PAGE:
08 August 2011

Successful evasion for 30 inmates in the CIE of Rome, Italy

Jamal still feels pain in his shoulders. He jumped from the wall and landed badly. But he jumped. And now he's out. Free at last. Ready to return to his girlfriend’s arms in Bologna. He fled last night from the centre for identification and expulsion (CIE) in Rome. And along with him another 30 detainees escaped. Tunisians, Moroccans and Egyptians. The prefecture of Rome has so far not let this information out. But two eyewitnesses have confirmed the news to Fortress Europe. This is the most important escape recorded this year at the CIE of Ponte Galeria. It is no accident that it occurred two days after the publication in the Official Gazette of the new law on repatriation, increasing from 6 to 18 months the limit of detention in the centres for identification and expulsion. The same law that had heated the souls of the inmates, when on July 29 they gave life to a revolt after the beatings of three Algerian detainees who had tried to escape. But this time they decided to change strategy. And to the confrontation with the police or to the hunger strikes, they preferred escape.

They’ve been working on the plan for days in great secrecy. Especially the group of 16 Tunisians transferred last week to the CIE in Rome from Lampedusa. In the past few days they secretly cut an iron bar of the cage, behind the cells. It was thanks to that opening if last night they were able to climb over en masse. Thirty people, to be exact. It was eleven o'clock in the evening. Before the closure of the cells. The rest was a matter of moments. The group of fugitives threw themselves against a military sentry on guard, who scared by the large number of inmates, left the place running to call for reinforcements. But when the agents arrived, it was already too late. The thirty had already managed to climb the five-meter-high wall, precisely from the sentry box. And despite some belated truncheon blows, all were able to jump off the fence and disappear without a trace.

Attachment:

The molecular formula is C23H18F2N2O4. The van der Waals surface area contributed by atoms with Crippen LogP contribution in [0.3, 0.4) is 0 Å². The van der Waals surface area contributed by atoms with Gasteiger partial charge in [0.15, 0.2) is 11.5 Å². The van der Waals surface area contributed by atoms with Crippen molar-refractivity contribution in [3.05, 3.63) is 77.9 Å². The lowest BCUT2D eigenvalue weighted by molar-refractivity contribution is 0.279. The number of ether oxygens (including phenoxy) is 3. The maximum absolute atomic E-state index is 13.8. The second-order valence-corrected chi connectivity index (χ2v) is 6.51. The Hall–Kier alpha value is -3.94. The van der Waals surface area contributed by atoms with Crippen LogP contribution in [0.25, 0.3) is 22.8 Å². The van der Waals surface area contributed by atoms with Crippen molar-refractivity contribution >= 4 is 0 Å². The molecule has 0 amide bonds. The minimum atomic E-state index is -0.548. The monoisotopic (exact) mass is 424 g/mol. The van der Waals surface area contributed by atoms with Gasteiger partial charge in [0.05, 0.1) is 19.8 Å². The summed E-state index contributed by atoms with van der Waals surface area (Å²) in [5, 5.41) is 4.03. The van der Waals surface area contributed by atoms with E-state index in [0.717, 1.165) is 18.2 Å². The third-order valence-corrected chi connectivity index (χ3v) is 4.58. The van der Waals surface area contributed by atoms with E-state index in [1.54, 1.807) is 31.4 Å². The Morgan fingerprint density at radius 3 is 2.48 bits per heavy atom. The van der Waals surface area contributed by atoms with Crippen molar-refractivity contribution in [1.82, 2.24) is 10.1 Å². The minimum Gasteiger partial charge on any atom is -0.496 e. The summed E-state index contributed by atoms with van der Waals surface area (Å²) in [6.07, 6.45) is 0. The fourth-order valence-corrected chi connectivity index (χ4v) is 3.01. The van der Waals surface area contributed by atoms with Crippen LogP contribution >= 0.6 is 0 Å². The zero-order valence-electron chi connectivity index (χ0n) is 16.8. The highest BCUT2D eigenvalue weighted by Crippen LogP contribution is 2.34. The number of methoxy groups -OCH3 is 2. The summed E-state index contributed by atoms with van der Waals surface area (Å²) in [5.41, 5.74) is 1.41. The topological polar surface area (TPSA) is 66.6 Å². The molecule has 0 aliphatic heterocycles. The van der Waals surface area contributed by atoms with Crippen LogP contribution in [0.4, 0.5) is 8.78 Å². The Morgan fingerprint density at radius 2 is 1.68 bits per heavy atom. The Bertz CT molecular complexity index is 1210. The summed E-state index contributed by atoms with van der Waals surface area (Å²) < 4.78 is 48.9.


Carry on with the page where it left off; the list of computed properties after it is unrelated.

All but one boy who after having spent the night hiding in a tree to avoid being found by the agents who throughout the night thoroughly searched the surroundings of the CIE, is back this morning to knock on the door. Asking to be readmitted and to be repatriated. Because if you haven’t got anyone out there, even freedom can be scary.

Because in Italy, as in the rest of Europe, without a valid visa in your passport you constantly risk being stopped for a simple identity check, and spending another 18 months in prison, waiting to be identified and deported. It that’s the risk that each of the 30 men who escaped last night are running. Those who have already left Rome and those who are still hiding among the crowd of tourists in the streets and gardens of the capital, waiting to recover after these months of detention and to decide what must be done.

translated by Camilla Gamba